Forum for Science, Industry and Business

Sponsored by:     3M 
Search our Site:

 

Mind over body: new hope for quadriplegics

12.03.2008
Around 2.5 million people worldwide are wheelchair bound because of spinal injuries. Half of them are quadriplegic, paralysed from the neck down. European researchers are now offering them new hope thanks to groundbreaking technology that uses brain signals alone to control computers, artificial limbs and even wheelchairs.

People left paralysed by spinal injuries or suffering from neurodegenerative diseases could regain a degree of independence thanks to a new type of non-intrusive brain-computer interface, or BCI, developed by the MAIA project.

Using electrical signals emitted by the brain and picked up by electrodes attached to the user’s scalp, the system allows people to operate devices and perform tasks that previously they could only dream of. So far, the team, led by the IDIAP Research Institute in Switzerland, has carried out a series of successful trials in which users have been able to manoeuvre a wheelchair around obstacles and people using brainpower alone.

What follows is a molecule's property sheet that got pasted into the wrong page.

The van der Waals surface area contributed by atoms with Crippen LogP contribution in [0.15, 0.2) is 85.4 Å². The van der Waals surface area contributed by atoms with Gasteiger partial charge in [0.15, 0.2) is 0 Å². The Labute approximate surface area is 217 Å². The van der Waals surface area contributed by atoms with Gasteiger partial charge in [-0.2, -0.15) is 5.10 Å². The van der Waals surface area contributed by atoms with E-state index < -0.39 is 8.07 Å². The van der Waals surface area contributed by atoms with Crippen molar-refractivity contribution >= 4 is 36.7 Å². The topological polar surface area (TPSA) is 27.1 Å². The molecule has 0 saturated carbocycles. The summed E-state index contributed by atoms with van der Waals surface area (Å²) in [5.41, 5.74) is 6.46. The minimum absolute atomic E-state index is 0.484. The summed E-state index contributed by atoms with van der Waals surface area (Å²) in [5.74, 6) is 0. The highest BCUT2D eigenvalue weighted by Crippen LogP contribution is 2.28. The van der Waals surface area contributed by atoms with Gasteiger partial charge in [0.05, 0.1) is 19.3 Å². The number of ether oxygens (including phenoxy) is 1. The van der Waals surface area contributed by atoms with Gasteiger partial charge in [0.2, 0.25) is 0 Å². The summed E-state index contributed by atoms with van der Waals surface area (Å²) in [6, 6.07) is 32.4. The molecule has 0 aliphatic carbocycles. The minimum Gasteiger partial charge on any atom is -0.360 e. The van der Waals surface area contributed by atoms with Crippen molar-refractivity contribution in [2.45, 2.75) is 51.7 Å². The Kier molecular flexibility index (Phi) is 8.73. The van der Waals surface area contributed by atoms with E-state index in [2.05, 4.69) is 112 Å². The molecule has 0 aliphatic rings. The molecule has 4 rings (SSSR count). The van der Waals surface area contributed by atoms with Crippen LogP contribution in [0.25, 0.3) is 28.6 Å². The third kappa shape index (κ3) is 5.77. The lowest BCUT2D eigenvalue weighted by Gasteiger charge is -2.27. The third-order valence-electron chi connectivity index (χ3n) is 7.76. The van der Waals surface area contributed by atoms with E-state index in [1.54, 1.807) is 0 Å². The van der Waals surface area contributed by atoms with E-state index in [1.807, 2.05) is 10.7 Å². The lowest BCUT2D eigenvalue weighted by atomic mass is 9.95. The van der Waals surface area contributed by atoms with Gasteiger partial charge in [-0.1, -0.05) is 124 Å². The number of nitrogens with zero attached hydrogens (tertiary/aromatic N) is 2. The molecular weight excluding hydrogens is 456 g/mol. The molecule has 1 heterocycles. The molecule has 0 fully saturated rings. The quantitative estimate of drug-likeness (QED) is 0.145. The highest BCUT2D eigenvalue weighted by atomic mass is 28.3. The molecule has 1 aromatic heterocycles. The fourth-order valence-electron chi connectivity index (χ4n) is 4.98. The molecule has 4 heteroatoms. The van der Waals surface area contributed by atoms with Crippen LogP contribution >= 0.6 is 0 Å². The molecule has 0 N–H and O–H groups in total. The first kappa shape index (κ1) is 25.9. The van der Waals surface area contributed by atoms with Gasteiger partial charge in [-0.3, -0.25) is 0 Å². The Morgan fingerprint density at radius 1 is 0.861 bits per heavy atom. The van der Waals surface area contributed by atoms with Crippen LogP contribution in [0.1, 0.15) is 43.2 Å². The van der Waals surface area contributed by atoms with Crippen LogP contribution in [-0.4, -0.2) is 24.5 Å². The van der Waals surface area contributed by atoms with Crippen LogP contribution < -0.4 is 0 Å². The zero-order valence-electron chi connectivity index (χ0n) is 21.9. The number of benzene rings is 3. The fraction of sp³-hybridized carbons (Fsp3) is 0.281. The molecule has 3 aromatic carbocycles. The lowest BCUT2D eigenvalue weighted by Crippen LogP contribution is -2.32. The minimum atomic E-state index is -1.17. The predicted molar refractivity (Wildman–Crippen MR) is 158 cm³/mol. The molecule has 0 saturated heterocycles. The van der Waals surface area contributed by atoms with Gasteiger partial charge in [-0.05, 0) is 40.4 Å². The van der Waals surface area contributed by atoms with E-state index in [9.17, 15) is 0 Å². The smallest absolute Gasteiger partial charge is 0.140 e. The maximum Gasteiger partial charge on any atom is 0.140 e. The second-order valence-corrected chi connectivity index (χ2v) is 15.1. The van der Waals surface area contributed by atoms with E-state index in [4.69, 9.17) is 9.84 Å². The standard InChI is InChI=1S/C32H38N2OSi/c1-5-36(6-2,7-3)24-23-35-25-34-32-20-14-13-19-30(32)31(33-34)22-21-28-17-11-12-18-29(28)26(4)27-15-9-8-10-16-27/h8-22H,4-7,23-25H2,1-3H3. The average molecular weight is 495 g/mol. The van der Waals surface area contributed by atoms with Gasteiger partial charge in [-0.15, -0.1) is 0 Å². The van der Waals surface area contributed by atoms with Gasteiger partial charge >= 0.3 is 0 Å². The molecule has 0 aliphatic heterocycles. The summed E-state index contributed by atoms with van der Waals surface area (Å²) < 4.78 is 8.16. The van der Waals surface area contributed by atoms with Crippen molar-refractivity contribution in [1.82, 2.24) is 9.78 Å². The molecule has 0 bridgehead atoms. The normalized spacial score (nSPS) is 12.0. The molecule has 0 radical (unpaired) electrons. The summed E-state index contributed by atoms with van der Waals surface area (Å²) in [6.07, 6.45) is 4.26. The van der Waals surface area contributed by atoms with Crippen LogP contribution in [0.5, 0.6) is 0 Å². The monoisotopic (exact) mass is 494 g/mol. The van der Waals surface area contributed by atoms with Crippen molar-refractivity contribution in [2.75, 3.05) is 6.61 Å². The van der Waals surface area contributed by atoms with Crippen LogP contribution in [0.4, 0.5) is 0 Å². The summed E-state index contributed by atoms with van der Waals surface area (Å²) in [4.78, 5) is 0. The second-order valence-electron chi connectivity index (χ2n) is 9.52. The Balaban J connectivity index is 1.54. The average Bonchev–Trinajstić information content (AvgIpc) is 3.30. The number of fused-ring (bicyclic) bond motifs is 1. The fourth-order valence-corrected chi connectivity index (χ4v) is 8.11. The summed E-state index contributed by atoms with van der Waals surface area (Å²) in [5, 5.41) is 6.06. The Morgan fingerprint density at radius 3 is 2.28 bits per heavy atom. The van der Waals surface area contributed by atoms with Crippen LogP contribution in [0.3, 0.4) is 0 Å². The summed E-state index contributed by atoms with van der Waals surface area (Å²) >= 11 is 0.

“We have demonstrated that it is possible for someone to control a complex mechanical device with their minds, and this opens up all sorts of possibilities,” says MAIA coordinator José del R. Millán.

Though BCIs, for people with impaired movement and for other uses, have been under development for many years, they have had varying degrees of success, largely because of the difficulties of turning brain signals into accurate mechanical movement. What sets the EU-funded MAIA system apart is that it does not rely on the human brain alone to do all the work, instead incorporating artificial intelligence into the device being used.

Intelligence meets artificial intelligence
A person using the MAIA BCI to control a wheelchair, for example, only has to think about going straight ahead or turning left and the chair follows their command. However, they do not have to worry about colliding with obstacles – even moving ones such as people – because the wheelchair itself monitors and reacts to its environment.